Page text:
NYT on Algeria

Unfortunate beginning to this NYT story on Algeria:
ALGIERS — In the 1990's, Algeria was the Iraq of the Arab world, ripping out its own heart in a bloodbath that pitted a rising Islamist movement against military death squads, killing more than 100,000 people. It was a model of hell on earth.
Er... in the 1990s, Iraq was the Iraq of the Arab world.

Anyway, it's good that the august newspaper of record is bringing attention to the problems with the general amnesty the Algerian government has granted (it would have been ever better if they mentioned that discussing the identity of the perpetrators of the civil war's crimes is now illegal), but isn't it a little bit late? The charter for national reconciliation, as the Algerian government calls its attempt to bury the past, went through in February. At the time I quoted Le Monde:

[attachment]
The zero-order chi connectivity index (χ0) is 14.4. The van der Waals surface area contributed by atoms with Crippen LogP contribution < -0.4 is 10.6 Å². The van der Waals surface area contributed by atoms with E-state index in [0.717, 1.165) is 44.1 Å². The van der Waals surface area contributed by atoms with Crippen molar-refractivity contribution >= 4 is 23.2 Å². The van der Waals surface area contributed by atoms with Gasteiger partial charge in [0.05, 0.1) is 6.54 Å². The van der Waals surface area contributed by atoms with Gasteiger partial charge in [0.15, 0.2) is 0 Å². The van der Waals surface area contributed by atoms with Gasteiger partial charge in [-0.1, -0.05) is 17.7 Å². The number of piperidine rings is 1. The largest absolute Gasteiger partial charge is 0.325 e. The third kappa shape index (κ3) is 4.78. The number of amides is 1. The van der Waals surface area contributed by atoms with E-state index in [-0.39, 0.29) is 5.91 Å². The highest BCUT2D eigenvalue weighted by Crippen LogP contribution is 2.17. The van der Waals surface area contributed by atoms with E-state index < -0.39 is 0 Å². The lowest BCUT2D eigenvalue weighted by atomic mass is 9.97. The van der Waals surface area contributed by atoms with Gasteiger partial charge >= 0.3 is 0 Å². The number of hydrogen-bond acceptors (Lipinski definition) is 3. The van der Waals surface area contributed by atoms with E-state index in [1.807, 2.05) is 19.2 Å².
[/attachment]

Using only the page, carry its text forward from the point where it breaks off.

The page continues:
The text adopted by the government puts them [security personnel] beyond the reach of legal pursuits, even if infractions have been committed. They have “shown proof of patriotism,” and “no lawsuit can be made, individually or collectively,” against them. “Any denunciation or complaint regarding [security personnel] will not be accepted,” the documents adds, while adding that “any declaration, written or otherwise, using or instrumentalizing the wounds of national tragedy to attack national institutions, weaken the state, damage the honor its agents… or to sully the image of Algeria internationally” will be sanctioned.
The lack of coverage of the Maghreb in major US newspapers is really quite astounding.
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Issandr El Amrani

Issandr El Amrani is a Cairo-based writer and consultant. His reporting and commentary on the Middle East and North Africa has appeared in The Economist, London Review of Books, Financial Times, The National, The Guardian, Time and other publications. He also publishes one of the longest-running blog in the region, www.arabist.net.